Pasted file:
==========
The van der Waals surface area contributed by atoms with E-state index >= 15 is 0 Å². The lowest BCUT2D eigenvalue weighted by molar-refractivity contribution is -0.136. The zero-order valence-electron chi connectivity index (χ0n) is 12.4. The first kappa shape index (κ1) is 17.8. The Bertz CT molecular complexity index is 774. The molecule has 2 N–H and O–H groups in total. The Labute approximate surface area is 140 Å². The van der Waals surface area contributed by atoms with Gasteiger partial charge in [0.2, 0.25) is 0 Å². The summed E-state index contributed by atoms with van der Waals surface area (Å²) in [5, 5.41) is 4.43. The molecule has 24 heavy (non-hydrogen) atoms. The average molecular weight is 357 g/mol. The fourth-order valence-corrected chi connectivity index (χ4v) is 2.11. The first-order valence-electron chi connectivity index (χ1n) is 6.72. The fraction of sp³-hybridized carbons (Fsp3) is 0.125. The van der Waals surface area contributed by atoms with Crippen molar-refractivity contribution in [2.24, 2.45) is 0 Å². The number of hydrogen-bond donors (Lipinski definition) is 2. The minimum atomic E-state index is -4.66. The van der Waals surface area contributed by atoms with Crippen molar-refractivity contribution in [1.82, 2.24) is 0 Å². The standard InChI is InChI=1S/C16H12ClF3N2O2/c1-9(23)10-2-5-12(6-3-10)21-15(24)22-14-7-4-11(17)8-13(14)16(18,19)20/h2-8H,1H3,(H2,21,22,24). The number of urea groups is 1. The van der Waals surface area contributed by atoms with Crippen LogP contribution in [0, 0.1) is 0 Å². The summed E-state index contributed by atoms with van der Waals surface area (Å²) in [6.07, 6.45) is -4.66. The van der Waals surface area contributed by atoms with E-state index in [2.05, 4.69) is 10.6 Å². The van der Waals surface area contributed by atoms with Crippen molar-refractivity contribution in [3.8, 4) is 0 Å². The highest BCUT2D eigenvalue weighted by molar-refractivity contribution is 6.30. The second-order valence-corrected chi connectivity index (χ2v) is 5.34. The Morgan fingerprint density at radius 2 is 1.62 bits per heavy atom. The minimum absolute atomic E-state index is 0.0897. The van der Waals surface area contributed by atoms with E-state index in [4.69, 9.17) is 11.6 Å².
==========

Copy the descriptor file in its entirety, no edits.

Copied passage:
The van der Waals surface area contributed by atoms with E-state index >= 15 is 0 Å². The lowest BCUT2D eigenvalue weighted by molar-refractivity contribution is -0.136. The zero-order valence-electron chi connectivity index (χ0n) is 12.4. The first kappa shape index (κ1) is 17.8. The Bertz CT molecular complexity index is 774. The molecule has 2 N–H and O–H groups in total. The Labute approximate surface area is 140 Å². The van der Waals surface area contributed by atoms with Gasteiger partial charge in [0.2, 0.25) is 0 Å². The summed E-state index contributed by atoms with van der Waals surface area (Å²) in [5, 5.41) is 4.43. The molecule has 24 heavy (non-hydrogen) atoms. The average molecular weight is 357 g/mol. The fourth-order valence-corrected chi connectivity index (χ4v) is 2.11. The first-order valence-electron chi connectivity index (χ1n) is 6.72. The fraction of sp³-hybridized carbons (Fsp3) is 0.125. The van der Waals surface area contributed by atoms with Crippen molar-refractivity contribution in [2.24, 2.45) is 0 Å². The number of hydrogen-bond donors (Lipinski definition) is 2. The minimum atomic E-state index is -4.66. The van der Waals surface area contributed by atoms with Crippen molar-refractivity contribution in [1.82, 2.24) is 0 Å². The standard InChI is InChI=1S/C16H12ClF3N2O2/c1-9(23)10-2-5-12(6-3-10)21-15(24)22-14-7-4-11(17)8-13(14)16(18,19)20/h2-8H,1H3,(H2,21,22,24). The number of urea groups is 1. The van der Waals surface area contributed by atoms with Crippen LogP contribution in [0, 0.1) is 0 Å². The summed E-state index contributed by atoms with van der Waals surface area (Å²) in [6.07, 6.45) is -4.66. The van der Waals surface area contributed by atoms with E-state index in [2.05, 4.69) is 10.6 Å². The van der Waals surface area contributed by atoms with Crippen molar-refractivity contribution in [3.8, 4) is 0 Å². The highest BCUT2D eigenvalue weighted by molar-refractivity contribution is 6.30. The second-order valence-corrected chi connectivity index (χ2v) is 5.34. The Morgan fingerprint density at radius 2 is 1.62 bits per heavy atom. The minimum absolute atomic E-state index is 0.0897. The van der Waals surface area contributed by atoms with E-state index in [4.69, 9.17) is 11.6 Å².